I have been puzzling over what this statement means. Zhao appears to be saying that the South China Sea has been China’s sovereign territory for the past decades, but China has been kind enough to let other nations use it, and the only reason that there has not been a war so far is “because of China’s great restraint.” Is he saying that this restraint is coming to an end?

In response my article last week, “26-May-15 World View — China says war with US in South China Sea is inevitable”, one web site reader commented: “In 2008, well connected people I know in China said Xi Jinping ‘would not mind going to war with America.’ To-date actions have played out as explained to me.” I have read hundreds of articles about China’s president Xi Jinping over the last couple of years, and everything I have read is consistent with this comment.

When Xi took office in 2013, he gave a number of speeches about “China’s Dream,” in which he called for China to shed its past as a secondary player, and become the world’s top military and economic power. He visited Chinese military bases and told the troops to be ready for war at any time. He vowed that China will take every step necessary to gain control of the East China Sea and South China Sea regions, including areas that have been owned by other countries for centuries.

China has had a major policy change in the last few months. They used to deny that the land reclamation had any military purpose, but now they’re openly acknowledging that the islands are for military purposes.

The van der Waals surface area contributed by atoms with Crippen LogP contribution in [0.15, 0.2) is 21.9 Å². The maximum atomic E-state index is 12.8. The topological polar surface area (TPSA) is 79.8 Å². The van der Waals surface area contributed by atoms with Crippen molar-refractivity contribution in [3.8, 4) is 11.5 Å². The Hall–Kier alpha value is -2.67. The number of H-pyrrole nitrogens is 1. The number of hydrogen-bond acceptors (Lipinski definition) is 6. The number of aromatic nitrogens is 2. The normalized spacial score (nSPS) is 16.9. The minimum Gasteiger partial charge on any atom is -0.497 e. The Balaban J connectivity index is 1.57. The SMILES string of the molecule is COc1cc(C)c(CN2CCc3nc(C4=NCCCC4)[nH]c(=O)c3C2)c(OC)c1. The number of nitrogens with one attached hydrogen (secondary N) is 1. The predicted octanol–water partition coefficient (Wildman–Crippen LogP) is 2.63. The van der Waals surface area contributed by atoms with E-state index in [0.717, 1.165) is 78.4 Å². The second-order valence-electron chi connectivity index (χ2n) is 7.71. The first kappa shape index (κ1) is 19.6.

China is in a massive state of denial, believing that they will win a war quickly, because the US will quickly back down. One possible first step is likely to be to shoot down an unmanned drone, or even a manned surveillance plane, saying that it is an unauthorized entry into China’s sovereign territory. They believe that Obama is so weak that he will not retaliate, and they are completely wrong about that.

It is hard for me to see how the status quo is going to continue much longer. In the worst case scenario, which is the one I expect and the one that Generational Dynamics predicts, the war will go on for several years and engulf the entire world. Dept. of Defense and Xinhua and Defense News and Reuters

EU rescues 4300 migrants in one day as country quotas are enacted

European Union vessels rescued 4300 migrants from waters off the coast of Libya on Friday and Saturday, packed into 9 boats and 13 large rubber dinghies. Seventeen dead bodies were found, people who had died from exhaustion, thirst or exposure.

More than 40,000 migrants and asylum seekers have reached Italy so far this year. An estimated 1,800, including women and children, lost their lives during the journey. Last year, Italy rescued some 170,000 migrants at sea.

The huge surge in arrivals follows a pattern. There were several days with no rescues, because stormy weather prevented boats from leaving Libya. But calm seas on Friday brought a flood of smuggler launches.

The EU government in Brussels enacted a controversial quota system this week. EU countries will accept around 60,000 refugees, and each country will be required to take in a number of refugees, based on a calculation that looked at each country’s size, GDP and unemployment rate. France has a quota of 7,000. Germany has a quota of 8,700. Sweden has a quota of 1,300. A financial incentive of 6,000 euros for each migrant has been offered to member states.

Britain has a constitutional right to opt out of the quota system, and has already confirmed it will do so. Ireland and Denmark are also expected not to take part. Irish Independent and Al Jazeera and The Local (France)

KEYS: Generational Dynamics, Sun Jianguo, China, Ashton Carter, South China Sea, People’s Liberation Army, PLA, Zhao Xiaozhuo, Xi Jinping, European Union, Libya, France, Germany, Sweden, Britain, Ireland, Denmark